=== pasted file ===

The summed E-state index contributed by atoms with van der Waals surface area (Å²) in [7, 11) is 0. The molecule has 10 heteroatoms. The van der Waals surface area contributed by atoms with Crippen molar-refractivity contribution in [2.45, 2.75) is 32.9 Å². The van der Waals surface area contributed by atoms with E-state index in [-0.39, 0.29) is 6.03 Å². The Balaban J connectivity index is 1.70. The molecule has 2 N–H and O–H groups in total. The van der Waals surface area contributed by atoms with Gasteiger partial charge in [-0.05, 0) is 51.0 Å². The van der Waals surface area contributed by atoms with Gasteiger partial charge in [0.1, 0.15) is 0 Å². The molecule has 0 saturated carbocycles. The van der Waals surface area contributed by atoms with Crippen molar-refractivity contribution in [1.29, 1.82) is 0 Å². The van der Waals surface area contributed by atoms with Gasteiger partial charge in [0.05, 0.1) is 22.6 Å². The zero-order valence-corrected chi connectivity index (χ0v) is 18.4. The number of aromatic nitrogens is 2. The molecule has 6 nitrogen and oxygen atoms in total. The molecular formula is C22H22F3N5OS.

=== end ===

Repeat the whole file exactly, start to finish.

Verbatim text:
The summed E-state index contributed by atoms with van der Waals surface area (Å²) in [7, 11) is 0. The molecule has 10 heteroatoms. The van der Waals surface area contributed by atoms with Crippen molar-refractivity contribution in [2.45, 2.75) is 32.9 Å². The van der Waals surface area contributed by atoms with E-state index in [-0.39, 0.29) is 6.03 Å². The Balaban J connectivity index is 1.70. The molecule has 2 N–H and O–H groups in total. The van der Waals surface area contributed by atoms with Gasteiger partial charge in [-0.05, 0) is 51.0 Å². The van der Waals surface area contributed by atoms with Gasteiger partial charge in [0.1, 0.15) is 0 Å². The molecule has 0 saturated carbocycles. The van der Waals surface area contributed by atoms with Crippen molar-refractivity contribution in [1.29, 1.82) is 0 Å². The van der Waals surface area contributed by atoms with Gasteiger partial charge in [0.05, 0.1) is 22.6 Å². The zero-order valence-corrected chi connectivity index (χ0v) is 18.4. The number of aromatic nitrogens is 2. The molecule has 6 nitrogen and oxygen atoms in total. The molecular formula is C22H22F3N5OS.